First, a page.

Seeds from Anne Frank's tree bring message of tolerance to US
Eleven saplings grown from seeds taken from the massive chestnut tree that stood outside the home in which Frank and her family hid from Nazis are being distributed to museums, schools, parks, and Holocaust remembrance centers through a project led by The Anne Frank Center USA.
Saplings from the chestnut tree that stood as a symbol of hope for Anne Frank as she hid from the Nazis for two years in Amsterdam are being distributed to 11 locations in the United States as part of a project that aims to preserve her legacy and promote tolerance.
The tree, one of the Jewish teenager's only connections to nature while she hid with her family in a Secret Annex in her father's company building, was diseased and rotted through the trunk when wind and heavy rain toppled it in August 2010. But saplings grown from its seeds will be planted starting in April, when the Children's Museum of Indianapolis will put the first one in the ground.
The 11 US locations, which also include a park memorializing victims of the Sept. 11, 2001, terrorist attack in New York City, an Arkansas high school that was the heart of the desegregation battle, and Holocaust centers in Michigan and Washington state, were chosen by The Anne Frank Center USA from 34 applicants.
Winners were selected based on their commitment to equality, demonstration of the consequences of intolerance, or historical significance to civil rights and social justice in the US, according to a news release from the center.
"The heart of our mission is tolerance. ... Tolerance is really essential for being able to bring better welfare to everybody," said center spokesman Mike Clary.
The tree is referenced several times in the diary that Anne Frank kept during the 25 months she remained indoors until her family was arrested in August 1944.
"Nearly every morning I go to the attic to blow the stuffy air out of my lungs," she wrote on Feb. 23, 1944. "From my favorite spot on the floor I look up at the blue sky and the bare chestnut tree, on whose branches little raindrops shine, appearing like silver, and at the seagulls and other birds as they glide on the wind."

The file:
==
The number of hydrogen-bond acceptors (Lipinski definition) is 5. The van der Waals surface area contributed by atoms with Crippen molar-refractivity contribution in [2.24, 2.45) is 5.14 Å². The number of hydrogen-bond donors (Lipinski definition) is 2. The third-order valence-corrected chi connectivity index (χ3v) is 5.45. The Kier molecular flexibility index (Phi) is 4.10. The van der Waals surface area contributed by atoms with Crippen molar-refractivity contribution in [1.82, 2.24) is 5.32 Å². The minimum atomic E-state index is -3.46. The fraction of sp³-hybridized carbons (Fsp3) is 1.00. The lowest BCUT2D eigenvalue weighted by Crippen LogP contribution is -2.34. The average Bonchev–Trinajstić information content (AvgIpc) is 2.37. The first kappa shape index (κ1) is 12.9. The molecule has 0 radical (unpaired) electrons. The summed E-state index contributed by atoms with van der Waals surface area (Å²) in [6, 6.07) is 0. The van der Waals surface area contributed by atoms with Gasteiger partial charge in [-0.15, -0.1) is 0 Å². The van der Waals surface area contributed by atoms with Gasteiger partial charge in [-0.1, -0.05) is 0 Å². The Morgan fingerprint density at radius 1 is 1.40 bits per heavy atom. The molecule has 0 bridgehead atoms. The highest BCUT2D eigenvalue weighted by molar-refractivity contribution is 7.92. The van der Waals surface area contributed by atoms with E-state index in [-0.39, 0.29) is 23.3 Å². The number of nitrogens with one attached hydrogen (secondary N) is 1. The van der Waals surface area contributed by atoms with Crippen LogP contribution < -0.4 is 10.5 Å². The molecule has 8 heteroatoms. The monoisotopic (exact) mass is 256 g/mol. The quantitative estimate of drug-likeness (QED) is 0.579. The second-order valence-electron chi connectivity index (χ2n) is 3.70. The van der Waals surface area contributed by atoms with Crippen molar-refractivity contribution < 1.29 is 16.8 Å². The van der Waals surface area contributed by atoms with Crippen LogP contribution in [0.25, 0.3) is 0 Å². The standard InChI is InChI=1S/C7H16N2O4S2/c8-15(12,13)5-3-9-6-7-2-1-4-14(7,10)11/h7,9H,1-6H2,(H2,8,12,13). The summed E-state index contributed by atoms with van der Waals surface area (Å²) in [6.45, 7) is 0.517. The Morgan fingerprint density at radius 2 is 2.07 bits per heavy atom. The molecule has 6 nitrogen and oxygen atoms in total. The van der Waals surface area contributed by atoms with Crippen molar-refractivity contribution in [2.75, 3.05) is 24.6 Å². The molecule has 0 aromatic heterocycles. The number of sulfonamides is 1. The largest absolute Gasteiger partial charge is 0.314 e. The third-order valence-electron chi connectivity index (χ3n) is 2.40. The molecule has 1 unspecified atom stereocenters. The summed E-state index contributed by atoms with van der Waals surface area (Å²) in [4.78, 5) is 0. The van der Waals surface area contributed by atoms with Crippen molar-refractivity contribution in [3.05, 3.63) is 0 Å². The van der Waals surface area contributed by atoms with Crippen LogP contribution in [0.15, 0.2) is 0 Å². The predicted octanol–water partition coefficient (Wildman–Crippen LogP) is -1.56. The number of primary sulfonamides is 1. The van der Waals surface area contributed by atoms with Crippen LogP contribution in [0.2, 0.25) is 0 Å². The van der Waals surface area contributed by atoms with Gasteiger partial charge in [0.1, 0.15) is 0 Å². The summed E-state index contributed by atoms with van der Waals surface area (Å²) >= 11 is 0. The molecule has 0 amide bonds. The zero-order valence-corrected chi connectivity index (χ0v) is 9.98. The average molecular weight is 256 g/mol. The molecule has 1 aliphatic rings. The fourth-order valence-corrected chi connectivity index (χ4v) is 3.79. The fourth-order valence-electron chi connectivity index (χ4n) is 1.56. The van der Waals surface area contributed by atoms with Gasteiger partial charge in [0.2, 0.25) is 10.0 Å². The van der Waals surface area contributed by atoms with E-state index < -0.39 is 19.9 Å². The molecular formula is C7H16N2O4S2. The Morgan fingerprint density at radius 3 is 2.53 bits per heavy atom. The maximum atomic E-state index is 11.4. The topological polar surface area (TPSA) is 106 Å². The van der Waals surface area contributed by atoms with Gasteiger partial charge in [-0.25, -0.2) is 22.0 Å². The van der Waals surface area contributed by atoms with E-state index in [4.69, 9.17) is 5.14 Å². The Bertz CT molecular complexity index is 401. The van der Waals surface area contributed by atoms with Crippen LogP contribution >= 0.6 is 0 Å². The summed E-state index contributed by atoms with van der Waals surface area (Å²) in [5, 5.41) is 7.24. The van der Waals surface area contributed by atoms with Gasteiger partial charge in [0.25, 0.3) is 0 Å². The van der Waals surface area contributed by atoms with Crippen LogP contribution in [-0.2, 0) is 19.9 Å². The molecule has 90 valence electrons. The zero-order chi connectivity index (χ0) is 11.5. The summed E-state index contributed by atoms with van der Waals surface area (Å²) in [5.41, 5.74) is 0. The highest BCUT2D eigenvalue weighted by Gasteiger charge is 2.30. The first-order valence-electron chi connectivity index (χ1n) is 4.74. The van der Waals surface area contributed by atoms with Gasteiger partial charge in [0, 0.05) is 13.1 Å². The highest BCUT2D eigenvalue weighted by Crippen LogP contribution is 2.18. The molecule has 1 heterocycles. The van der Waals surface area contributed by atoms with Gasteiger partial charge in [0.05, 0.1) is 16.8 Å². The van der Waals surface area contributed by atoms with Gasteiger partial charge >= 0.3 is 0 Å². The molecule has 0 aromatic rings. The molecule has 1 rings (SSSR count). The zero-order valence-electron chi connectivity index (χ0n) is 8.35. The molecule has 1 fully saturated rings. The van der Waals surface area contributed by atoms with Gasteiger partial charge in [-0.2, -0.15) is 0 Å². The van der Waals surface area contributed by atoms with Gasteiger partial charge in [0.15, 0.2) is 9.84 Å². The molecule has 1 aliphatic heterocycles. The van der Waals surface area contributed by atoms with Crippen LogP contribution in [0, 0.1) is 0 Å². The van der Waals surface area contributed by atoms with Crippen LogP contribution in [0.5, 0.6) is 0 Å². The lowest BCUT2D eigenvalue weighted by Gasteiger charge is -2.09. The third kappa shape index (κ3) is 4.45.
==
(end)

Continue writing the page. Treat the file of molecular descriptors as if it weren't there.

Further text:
Her father, Otto Frank, was the only member of the family to survive the concentration camps, and upon his return to Amsterdam, he was presented the diary, which had been saved by a family friend who had helped hide the Franks. The diary was first published in 1947 and would be translated into many languages and adapted for the stage and screen.
A global campaign to save the chestnut was launched in 2007 after city officials deemed it a safety hazard and ordered it taken down. The tree was granted a last-minute reprieve after a battle in court, but age and nature ultimately brought it down.
Jeffrey Patchen, president and chief executive officer of the Children's Museum of Indianapolis, said the sapling planted in the museum's Peace Park will stand next to a limestone carving of a podium with Anne's diary on it. A mock chestnut tree looms over the entrance to the museum's permanent Anne Frank exhibit, which features live performances in a space that teaches visitors about life in the Secret Annex where the Franks hid.
"We're taking the lead in producing the educational materials that will go along with the tree," Mr. Patchen said. "We're producing this unit of study ... that focuses heavily on the humanities and presents the tree through selections of her diary and ... as a symbol of renewal."
Central High School in Little Rock, Ark., plans to plant its sapling in September, on the 56th anniversary of the previously segregated high school's integration. A group of black students called the Little Rock Nine, who braved angry mobs in the fall of 1957 to integrate the school, became a symbol of the civil rights movement.
"Both [Anne Frank and the Little Rock Nine] dealt with hatred from ignorant people," said Nancy Rousseau, the school's principal. "All of them displayed great bravery and courage, which wasn't necessarily seen then or now, also, in adults. They were all children."
Other states that have sites receiving saplings are Massachusetts, Idaho, and California.
The Anne Frank Center wants the sapling project to go beyond the initial planting of the trees. The center is launching an education initiative called Confronting Intolerance Today that will encompass a "teaching and discovery" website to create dialogue and show how the sites are using the sapling project to advance tolerance, a distinguished speaker series, and temporary exhibits from the center that will show the history of Anne Frank.
"We know that the tree was a sign of hope for Anne Frank, who was unable to leave her living quarters," said Yvonne Simons, executive director of The Anne Frank Center USA. "She wrote about it in a diary. For us, the tree portrays a symbolism of hope and growth and renewal."